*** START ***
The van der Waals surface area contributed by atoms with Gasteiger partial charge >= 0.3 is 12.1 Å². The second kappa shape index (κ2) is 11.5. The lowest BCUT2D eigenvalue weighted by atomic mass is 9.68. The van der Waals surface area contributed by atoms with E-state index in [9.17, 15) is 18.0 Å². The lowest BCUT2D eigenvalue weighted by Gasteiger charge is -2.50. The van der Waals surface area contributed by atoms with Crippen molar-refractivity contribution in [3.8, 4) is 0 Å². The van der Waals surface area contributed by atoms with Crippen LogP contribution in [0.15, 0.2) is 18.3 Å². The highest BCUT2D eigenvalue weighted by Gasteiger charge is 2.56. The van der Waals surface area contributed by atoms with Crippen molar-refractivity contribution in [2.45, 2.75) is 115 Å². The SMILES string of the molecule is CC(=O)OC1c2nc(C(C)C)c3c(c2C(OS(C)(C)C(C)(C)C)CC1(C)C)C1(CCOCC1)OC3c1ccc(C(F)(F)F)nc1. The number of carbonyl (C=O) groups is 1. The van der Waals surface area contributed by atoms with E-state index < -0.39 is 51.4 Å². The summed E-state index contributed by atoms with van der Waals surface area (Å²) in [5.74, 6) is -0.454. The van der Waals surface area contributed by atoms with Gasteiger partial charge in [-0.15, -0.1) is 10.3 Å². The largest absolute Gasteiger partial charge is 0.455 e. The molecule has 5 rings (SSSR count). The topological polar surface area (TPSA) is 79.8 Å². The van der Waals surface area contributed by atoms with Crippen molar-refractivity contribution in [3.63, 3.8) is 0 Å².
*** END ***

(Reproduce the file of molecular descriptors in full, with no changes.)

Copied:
The van der Waals surface area contributed by atoms with Gasteiger partial charge >= 0.3 is 12.1 Å². The second kappa shape index (κ2) is 11.5. The lowest BCUT2D eigenvalue weighted by atomic mass is 9.68. The van der Waals surface area contributed by atoms with E-state index in [9.17, 15) is 18.0 Å². The lowest BCUT2D eigenvalue weighted by Gasteiger charge is -2.50. The van der Waals surface area contributed by atoms with Crippen molar-refractivity contribution in [3.8, 4) is 0 Å². The van der Waals surface area contributed by atoms with Crippen LogP contribution in [0.15, 0.2) is 18.3 Å². The highest BCUT2D eigenvalue weighted by Gasteiger charge is 2.56. The van der Waals surface area contributed by atoms with Crippen molar-refractivity contribution in [2.45, 2.75) is 115 Å². The SMILES string of the molecule is CC(=O)OC1c2nc(C(C)C)c3c(c2C(OS(C)(C)C(C)(C)C)CC1(C)C)C1(CCOCC1)OC3c1ccc(C(F)(F)F)nc1. The number of carbonyl (C=O) groups is 1. The van der Waals surface area contributed by atoms with E-state index < -0.39 is 51.4 Å². The summed E-state index contributed by atoms with van der Waals surface area (Å²) in [5.74, 6) is -0.454. The van der Waals surface area contributed by atoms with Gasteiger partial charge in [-0.15, -0.1) is 10.3 Å². The largest absolute Gasteiger partial charge is 0.455 e. The molecule has 5 rings (SSSR count). The topological polar surface area (TPSA) is 79.8 Å². The van der Waals surface area contributed by atoms with Crippen molar-refractivity contribution in [3.63, 3.8) is 0 Å².